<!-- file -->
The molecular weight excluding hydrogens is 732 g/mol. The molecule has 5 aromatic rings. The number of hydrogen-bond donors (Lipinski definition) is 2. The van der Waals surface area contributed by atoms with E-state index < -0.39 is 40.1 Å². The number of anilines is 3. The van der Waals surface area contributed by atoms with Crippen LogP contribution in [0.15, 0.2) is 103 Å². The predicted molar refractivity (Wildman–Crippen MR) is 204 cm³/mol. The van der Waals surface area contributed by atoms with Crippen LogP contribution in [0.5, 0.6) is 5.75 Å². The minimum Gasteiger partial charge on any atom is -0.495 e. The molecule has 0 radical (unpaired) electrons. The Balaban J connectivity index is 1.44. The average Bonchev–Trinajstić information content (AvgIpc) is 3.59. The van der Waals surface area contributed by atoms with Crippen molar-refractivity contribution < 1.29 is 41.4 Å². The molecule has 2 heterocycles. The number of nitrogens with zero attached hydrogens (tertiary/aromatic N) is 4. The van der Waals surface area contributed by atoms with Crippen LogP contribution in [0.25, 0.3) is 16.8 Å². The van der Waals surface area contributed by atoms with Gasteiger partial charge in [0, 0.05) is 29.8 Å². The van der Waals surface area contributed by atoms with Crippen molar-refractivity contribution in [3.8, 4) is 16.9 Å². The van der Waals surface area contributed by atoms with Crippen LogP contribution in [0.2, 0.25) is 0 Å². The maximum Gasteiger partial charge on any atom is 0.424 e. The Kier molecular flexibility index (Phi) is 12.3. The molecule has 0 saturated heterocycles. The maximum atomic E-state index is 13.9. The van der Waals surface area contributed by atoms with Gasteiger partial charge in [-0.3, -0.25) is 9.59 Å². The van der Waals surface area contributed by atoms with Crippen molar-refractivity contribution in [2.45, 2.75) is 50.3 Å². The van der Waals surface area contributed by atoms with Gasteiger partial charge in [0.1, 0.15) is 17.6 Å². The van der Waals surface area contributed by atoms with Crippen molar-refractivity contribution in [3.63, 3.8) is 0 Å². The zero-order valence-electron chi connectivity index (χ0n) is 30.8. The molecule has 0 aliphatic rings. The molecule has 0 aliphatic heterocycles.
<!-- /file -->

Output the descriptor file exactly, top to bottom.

The molecular weight excluding hydrogens is 732 g/mol. The molecule has 5 aromatic rings. The number of hydrogen-bond donors (Lipinski definition) is 2. The van der Waals surface area contributed by atoms with E-state index < -0.39 is 40.1 Å². The number of anilines is 3. The van der Waals surface area contributed by atoms with Crippen LogP contribution in [0.15, 0.2) is 103 Å². The predicted molar refractivity (Wildman–Crippen MR) is 204 cm³/mol. The van der Waals surface area contributed by atoms with Crippen LogP contribution in [0.5, 0.6) is 5.75 Å². The minimum Gasteiger partial charge on any atom is -0.495 e. The molecule has 0 radical (unpaired) electrons. The Balaban J connectivity index is 1.44. The average Bonchev–Trinajstić information content (AvgIpc) is 3.59. The van der Waals surface area contributed by atoms with Crippen molar-refractivity contribution < 1.29 is 41.4 Å². The molecule has 2 heterocycles. The number of nitrogens with zero attached hydrogens (tertiary/aromatic N) is 4. The van der Waals surface area contributed by atoms with Crippen LogP contribution in [0.25, 0.3) is 16.8 Å². The van der Waals surface area contributed by atoms with Gasteiger partial charge in [0, 0.05) is 29.8 Å². The van der Waals surface area contributed by atoms with Crippen molar-refractivity contribution in [3.8, 4) is 16.9 Å². The van der Waals surface area contributed by atoms with Crippen LogP contribution in [0.2, 0.25) is 0 Å². The maximum Gasteiger partial charge on any atom is 0.424 e. The Kier molecular flexibility index (Phi) is 12.3. The molecule has 0 saturated heterocycles. The maximum atomic E-state index is 13.9. The van der Waals surface area contributed by atoms with Gasteiger partial charge in [-0.3, -0.25) is 9.59 Å². The van der Waals surface area contributed by atoms with Crippen molar-refractivity contribution in [2.45, 2.75) is 50.3 Å². The van der Waals surface area contributed by atoms with Gasteiger partial charge in [0.1, 0.15) is 17.6 Å². The van der Waals surface area contributed by atoms with Crippen molar-refractivity contribution in [3.63, 3.8) is 0 Å². The zero-order valence-electron chi connectivity index (χ0n) is 30.8. The molecule has 0 aliphatic rings. The molecule has 0 aliphatic heterocycles.